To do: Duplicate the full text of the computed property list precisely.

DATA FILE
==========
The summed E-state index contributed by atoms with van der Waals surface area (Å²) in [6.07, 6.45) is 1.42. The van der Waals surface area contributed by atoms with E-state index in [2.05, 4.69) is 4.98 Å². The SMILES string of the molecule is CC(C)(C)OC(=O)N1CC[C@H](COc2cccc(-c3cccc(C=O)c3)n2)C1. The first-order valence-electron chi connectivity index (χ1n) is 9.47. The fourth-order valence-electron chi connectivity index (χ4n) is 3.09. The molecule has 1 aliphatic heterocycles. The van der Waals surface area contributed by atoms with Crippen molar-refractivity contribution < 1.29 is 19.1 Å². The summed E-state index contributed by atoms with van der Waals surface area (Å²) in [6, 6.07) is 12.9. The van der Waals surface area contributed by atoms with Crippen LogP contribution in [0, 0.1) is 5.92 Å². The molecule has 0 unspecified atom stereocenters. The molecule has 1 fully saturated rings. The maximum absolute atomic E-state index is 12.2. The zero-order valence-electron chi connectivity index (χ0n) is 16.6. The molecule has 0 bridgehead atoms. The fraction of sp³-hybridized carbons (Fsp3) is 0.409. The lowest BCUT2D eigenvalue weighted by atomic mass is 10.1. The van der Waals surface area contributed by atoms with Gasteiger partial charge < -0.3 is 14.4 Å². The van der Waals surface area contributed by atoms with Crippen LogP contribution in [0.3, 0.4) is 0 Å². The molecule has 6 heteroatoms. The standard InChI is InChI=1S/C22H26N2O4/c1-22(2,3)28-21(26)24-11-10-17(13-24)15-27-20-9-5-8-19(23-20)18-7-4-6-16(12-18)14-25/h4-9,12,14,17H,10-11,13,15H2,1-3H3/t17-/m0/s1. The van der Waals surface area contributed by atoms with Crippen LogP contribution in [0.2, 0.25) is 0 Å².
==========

The summed E-state index contributed by atoms with van der Waals surface area (Å²) in [6.07, 6.45) is 1.42. The van der Waals surface area contributed by atoms with E-state index in [2.05, 4.69) is 4.98 Å². The SMILES string of the molecule is CC(C)(C)OC(=O)N1CC[C@H](COc2cccc(-c3cccc(C=O)c3)n2)C1. The first-order valence-electron chi connectivity index (χ1n) is 9.47. The fourth-order valence-electron chi connectivity index (χ4n) is 3.09. The molecule has 1 aliphatic heterocycles. The van der Waals surface area contributed by atoms with Crippen molar-refractivity contribution < 1.29 is 19.1 Å². The summed E-state index contributed by atoms with van der Waals surface area (Å²) in [6, 6.07) is 12.9. The van der Waals surface area contributed by atoms with Crippen LogP contribution in [0, 0.1) is 5.92 Å². The molecule has 0 unspecified atom stereocenters. The molecule has 1 fully saturated rings. The maximum absolute atomic E-state index is 12.2. The zero-order valence-electron chi connectivity index (χ0n) is 16.6. The molecule has 0 bridgehead atoms. The fraction of sp³-hybridized carbons (Fsp3) is 0.409. The lowest BCUT2D eigenvalue weighted by atomic mass is 10.1. The van der Waals surface area contributed by atoms with Gasteiger partial charge < -0.3 is 14.4 Å². The van der Waals surface area contributed by atoms with Crippen LogP contribution in [0.3, 0.4) is 0 Å². The molecule has 6 heteroatoms. The standard InChI is InChI=1S/C22H26N2O4/c1-22(2,3)28-21(26)24-11-10-17(13-24)15-27-20-9-5-8-19(23-20)18-7-4-6-16(12-18)14-25/h4-9,12,14,17H,10-11,13,15H2,1-3H3/t17-/m0/s1. The van der Waals surface area contributed by atoms with Crippen LogP contribution in [0.2, 0.25) is 0 Å².